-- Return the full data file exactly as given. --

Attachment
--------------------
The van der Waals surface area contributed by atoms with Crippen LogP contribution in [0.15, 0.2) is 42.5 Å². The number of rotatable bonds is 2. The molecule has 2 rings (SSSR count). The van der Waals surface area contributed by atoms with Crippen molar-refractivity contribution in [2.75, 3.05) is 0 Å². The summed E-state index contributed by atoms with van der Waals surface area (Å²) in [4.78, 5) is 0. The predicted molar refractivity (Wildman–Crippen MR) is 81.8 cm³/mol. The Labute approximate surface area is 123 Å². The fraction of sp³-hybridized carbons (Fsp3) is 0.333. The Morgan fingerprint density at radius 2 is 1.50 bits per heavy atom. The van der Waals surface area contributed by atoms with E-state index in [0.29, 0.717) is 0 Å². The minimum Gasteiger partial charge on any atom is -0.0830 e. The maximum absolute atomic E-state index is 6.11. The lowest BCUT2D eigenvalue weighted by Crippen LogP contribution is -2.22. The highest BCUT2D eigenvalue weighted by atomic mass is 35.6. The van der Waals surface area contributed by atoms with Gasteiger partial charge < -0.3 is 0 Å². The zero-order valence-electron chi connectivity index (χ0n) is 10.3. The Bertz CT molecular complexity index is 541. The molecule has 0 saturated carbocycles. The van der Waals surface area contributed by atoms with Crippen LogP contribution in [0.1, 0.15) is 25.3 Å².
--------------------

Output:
The van der Waals surface area contributed by atoms with Crippen LogP contribution in [0.15, 0.2) is 42.5 Å². The number of rotatable bonds is 2. The molecule has 2 rings (SSSR count). The van der Waals surface area contributed by atoms with Crippen molar-refractivity contribution in [2.75, 3.05) is 0 Å². The summed E-state index contributed by atoms with van der Waals surface area (Å²) in [4.78, 5) is 0. The predicted molar refractivity (Wildman–Crippen MR) is 81.8 cm³/mol. The Labute approximate surface area is 123 Å². The fraction of sp³-hybridized carbons (Fsp3) is 0.333. The Morgan fingerprint density at radius 2 is 1.50 bits per heavy atom. The van der Waals surface area contributed by atoms with E-state index in [0.29, 0.717) is 0 Å². The minimum Gasteiger partial charge on any atom is -0.0830 e. The maximum absolute atomic E-state index is 6.11. The lowest BCUT2D eigenvalue weighted by Crippen LogP contribution is -2.22. The highest BCUT2D eigenvalue weighted by atomic mass is 35.6. The van der Waals surface area contributed by atoms with Gasteiger partial charge < -0.3 is 0 Å². The zero-order valence-electron chi connectivity index (χ0n) is 10.3. The Bertz CT molecular complexity index is 541. The molecule has 0 saturated carbocycles. The van der Waals surface area contributed by atoms with Crippen LogP contribution in [0.1, 0.15) is 25.3 Å².